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‘Private arrangement in Energy Agreement to withdraw production capacity from the market restricts competition’

In the October 25 issue of Dutch financial newspaper Het Financieele Dagblad, Henk Don (member of the Board of ACM) wrote an opinion piece on the SER Energy Agreement.

The opinion of the Netherlands Authority for Consumers and Markets (ACM) about the agreement to close down early five old coal power plants has elicited a considerable amount of reactions. Most of the criticism centered on two points. First, ACM should have looked at the full SER Energy Agreement (Energieakkoord) and not just at this particular element thereof, and second, the benefits (environmental and other benefits) are much greater than ACM had taken into account in its assessment.

First, I would like to note that ACM’s assessment is not an extensive social cost-benefit analysis. This means that ACM has not given an opinion on the social desirability of the planned closures. A private agreement to withdraw production capacity from the market constitutes a restriction of competition. That is why this particular element of the Energy Agreement carried the provision that it should be assessed under competition law, which is the assessment ACM carried out.

If undertakings mutually coordinate their behavior, thereby restricting competition, their actions constitute, in principle, a violation of the cartel prohibition. If enough benefits are associated with an agreement, it may be exempted from the prohibition. To qualify for the statutory exemption, strict requirements must be met, in particular that the restriction of competition is necessary in order to realize the desired benefits, and that buyers are compensated by these benefits for the damages they suffer as a result of the restriction of competition. These strict requirements should prevent producers from being able to decide what constitutes a public interest and harm their buyers in the name of that self-selected public interest by restricting competition.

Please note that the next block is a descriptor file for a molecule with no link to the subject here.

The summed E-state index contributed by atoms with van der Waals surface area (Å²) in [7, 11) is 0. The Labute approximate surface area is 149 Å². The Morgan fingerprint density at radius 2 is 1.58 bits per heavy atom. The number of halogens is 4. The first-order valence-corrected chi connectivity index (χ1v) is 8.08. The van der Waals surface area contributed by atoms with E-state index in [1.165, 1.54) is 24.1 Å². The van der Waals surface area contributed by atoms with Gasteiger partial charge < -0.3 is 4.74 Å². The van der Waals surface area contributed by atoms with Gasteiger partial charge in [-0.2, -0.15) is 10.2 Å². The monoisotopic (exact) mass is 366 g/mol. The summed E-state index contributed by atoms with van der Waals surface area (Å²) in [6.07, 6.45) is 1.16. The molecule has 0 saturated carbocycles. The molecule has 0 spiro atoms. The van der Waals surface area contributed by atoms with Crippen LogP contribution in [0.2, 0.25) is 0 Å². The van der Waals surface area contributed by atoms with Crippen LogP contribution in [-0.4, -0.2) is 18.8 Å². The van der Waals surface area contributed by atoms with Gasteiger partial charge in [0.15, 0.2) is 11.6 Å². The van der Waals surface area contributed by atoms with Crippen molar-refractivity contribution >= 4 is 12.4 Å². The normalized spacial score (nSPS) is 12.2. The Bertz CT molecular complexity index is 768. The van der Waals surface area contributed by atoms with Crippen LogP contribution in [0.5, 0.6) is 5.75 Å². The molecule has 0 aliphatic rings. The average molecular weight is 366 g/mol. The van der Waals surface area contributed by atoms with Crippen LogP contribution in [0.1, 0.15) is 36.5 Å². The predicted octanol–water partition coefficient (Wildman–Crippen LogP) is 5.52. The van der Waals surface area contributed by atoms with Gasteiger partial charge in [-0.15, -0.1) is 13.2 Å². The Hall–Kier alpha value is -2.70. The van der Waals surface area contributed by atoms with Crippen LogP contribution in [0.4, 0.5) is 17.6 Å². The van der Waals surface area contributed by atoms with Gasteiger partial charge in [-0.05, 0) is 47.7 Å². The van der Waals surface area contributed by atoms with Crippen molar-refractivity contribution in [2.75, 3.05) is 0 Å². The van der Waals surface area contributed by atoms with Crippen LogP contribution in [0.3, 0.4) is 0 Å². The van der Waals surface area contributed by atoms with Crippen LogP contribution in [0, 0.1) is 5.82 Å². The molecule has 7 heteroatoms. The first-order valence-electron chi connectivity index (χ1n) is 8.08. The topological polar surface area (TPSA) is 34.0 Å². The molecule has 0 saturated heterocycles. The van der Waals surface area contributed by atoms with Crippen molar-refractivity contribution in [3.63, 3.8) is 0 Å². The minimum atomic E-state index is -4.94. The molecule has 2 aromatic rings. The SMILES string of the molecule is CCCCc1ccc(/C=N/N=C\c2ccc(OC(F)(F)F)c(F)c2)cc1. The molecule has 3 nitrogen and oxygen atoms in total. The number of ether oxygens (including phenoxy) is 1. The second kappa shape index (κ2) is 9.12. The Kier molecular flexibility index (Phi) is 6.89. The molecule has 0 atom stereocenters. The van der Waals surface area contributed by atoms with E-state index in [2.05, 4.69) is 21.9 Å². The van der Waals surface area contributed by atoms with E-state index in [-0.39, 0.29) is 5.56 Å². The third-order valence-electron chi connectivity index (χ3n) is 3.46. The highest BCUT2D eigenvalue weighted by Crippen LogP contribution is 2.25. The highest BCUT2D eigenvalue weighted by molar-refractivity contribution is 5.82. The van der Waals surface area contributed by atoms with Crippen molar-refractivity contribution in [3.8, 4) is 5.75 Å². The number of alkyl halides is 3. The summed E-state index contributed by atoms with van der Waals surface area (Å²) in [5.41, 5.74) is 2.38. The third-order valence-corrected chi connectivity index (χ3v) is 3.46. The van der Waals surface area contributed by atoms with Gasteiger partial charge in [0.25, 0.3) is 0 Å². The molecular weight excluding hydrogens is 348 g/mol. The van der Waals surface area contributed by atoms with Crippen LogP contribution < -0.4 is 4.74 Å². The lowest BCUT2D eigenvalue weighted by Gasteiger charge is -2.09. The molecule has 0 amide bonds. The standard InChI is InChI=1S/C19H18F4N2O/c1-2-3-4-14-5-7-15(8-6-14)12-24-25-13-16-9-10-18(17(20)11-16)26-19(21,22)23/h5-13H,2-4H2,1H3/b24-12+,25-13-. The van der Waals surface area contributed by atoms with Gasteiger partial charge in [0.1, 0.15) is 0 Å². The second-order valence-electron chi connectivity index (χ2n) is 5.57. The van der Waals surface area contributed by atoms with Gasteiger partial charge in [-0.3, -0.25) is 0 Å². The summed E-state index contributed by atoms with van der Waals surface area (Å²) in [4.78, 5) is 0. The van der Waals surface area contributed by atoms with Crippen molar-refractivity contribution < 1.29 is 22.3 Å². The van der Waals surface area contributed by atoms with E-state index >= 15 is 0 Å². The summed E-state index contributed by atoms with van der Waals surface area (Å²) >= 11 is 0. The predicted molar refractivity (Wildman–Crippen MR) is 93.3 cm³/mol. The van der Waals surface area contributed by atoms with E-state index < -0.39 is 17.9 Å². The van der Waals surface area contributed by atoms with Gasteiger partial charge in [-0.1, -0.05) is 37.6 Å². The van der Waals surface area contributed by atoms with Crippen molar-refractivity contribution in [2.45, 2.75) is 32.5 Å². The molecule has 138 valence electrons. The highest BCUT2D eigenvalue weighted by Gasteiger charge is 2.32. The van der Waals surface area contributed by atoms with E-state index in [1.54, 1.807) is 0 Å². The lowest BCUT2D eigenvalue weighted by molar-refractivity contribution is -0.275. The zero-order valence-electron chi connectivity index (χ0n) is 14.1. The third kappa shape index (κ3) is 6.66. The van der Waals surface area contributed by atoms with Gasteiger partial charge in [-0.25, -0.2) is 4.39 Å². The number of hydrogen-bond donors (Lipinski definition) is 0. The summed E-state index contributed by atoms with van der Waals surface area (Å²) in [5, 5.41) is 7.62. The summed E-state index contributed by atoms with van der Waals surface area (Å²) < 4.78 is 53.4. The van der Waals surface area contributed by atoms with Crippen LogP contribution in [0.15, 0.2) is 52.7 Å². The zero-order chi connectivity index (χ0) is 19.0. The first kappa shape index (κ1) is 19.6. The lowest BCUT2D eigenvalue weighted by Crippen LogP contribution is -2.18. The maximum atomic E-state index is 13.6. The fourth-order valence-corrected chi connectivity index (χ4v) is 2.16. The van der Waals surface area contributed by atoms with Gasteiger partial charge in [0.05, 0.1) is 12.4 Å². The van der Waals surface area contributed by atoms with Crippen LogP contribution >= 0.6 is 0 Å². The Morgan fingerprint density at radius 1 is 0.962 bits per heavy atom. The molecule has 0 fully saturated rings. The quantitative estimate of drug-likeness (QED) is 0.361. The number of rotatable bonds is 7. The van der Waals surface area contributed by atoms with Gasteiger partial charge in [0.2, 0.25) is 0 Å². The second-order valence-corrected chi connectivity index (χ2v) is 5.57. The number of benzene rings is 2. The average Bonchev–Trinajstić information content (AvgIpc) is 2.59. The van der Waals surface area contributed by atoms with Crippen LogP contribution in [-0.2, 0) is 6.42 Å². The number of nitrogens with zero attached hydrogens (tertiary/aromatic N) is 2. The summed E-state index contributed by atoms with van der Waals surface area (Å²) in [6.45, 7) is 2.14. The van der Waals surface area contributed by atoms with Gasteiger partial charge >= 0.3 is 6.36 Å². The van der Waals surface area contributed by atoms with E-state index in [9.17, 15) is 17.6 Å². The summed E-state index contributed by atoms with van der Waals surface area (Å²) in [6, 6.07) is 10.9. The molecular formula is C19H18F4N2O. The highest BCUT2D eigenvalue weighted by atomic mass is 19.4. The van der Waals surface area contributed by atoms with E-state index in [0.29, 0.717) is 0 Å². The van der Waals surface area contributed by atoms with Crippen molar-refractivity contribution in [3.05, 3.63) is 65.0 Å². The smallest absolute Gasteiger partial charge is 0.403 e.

ACM is obviously aware of the fact that the agreement to close down these old coal power plants is part of a larger whole that serves multiple public interests. However, the assessment under competition law should address the question whether the restriction of competition resulting from the agreement is objectively speaking necessary to realize the associated desired benefits, and whether those benefits sufficiently compensate buyers, who will be paying a higher electricity price because of the restriction of competition. ACM identified the environmental benefits that benefit buyers, and assessed their value at less than half the expected price increase.

Benefits that are enjoyed by other parties than these buyers cannot be taken into account. For example, closing down the coal power plants will reduce demand for CO2 emission allowances. The price of these allowances will decrease, making it cheaper for other undertakings (national or European) to emit CO2. The same goes for benefits generated by the Energy Agreement that can also be realized without the restriction of competition such as lower electricity prices because of wind turbines at sea. At the same time, these are also the most important differences with a social cost-benefit analysis.

A social assessment is broader, and can compensate the drawbacks for buyers with benefits to others. That requires a political assessment. The government can promote or impose socially desirable results through legislation and regulations. That falls outside the scope of competition law, but is subject to democratic approval.